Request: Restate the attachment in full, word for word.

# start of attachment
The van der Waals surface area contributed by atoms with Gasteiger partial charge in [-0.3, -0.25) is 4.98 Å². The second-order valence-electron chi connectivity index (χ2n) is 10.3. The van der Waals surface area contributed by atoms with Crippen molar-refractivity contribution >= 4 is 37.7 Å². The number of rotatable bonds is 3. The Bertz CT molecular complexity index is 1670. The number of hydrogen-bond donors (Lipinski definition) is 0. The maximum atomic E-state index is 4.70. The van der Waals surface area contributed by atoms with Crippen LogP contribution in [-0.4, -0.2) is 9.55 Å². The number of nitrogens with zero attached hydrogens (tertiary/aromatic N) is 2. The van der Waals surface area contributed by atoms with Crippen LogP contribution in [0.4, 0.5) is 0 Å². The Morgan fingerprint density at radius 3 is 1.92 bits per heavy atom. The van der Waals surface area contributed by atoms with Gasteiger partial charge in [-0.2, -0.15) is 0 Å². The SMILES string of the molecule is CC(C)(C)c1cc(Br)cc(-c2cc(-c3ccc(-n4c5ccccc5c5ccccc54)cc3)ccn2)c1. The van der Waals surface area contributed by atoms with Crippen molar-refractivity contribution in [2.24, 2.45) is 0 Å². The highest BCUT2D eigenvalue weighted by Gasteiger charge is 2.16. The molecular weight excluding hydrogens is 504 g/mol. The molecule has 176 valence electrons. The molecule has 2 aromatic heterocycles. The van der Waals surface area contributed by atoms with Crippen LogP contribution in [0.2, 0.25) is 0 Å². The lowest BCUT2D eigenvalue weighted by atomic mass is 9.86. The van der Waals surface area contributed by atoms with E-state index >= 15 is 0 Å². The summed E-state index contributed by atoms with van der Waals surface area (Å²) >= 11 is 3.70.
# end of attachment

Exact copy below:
The van der Waals surface area contributed by atoms with Gasteiger partial charge in [-0.3, -0.25) is 4.98 Å². The second-order valence-electron chi connectivity index (χ2n) is 10.3. The van der Waals surface area contributed by atoms with Crippen molar-refractivity contribution >= 4 is 37.7 Å². The number of rotatable bonds is 3. The Bertz CT molecular complexity index is 1670. The number of hydrogen-bond donors (Lipinski definition) is 0. The maximum atomic E-state index is 4.70. The van der Waals surface area contributed by atoms with Crippen LogP contribution in [-0.4, -0.2) is 9.55 Å². The number of nitrogens with zero attached hydrogens (tertiary/aromatic N) is 2. The van der Waals surface area contributed by atoms with Crippen LogP contribution in [0.4, 0.5) is 0 Å². The Morgan fingerprint density at radius 3 is 1.92 bits per heavy atom. The van der Waals surface area contributed by atoms with Gasteiger partial charge in [-0.2, -0.15) is 0 Å². The SMILES string of the molecule is CC(C)(C)c1cc(Br)cc(-c2cc(-c3ccc(-n4c5ccccc5c5ccccc54)cc3)ccn2)c1. The van der Waals surface area contributed by atoms with Crippen molar-refractivity contribution in [2.24, 2.45) is 0 Å². The highest BCUT2D eigenvalue weighted by Gasteiger charge is 2.16. The molecular weight excluding hydrogens is 504 g/mol. The molecule has 176 valence electrons. The molecule has 2 aromatic heterocycles. The van der Waals surface area contributed by atoms with Crippen LogP contribution in [0.2, 0.25) is 0 Å². The lowest BCUT2D eigenvalue weighted by atomic mass is 9.86. The van der Waals surface area contributed by atoms with E-state index >= 15 is 0 Å². The summed E-state index contributed by atoms with van der Waals surface area (Å²) >= 11 is 3.70.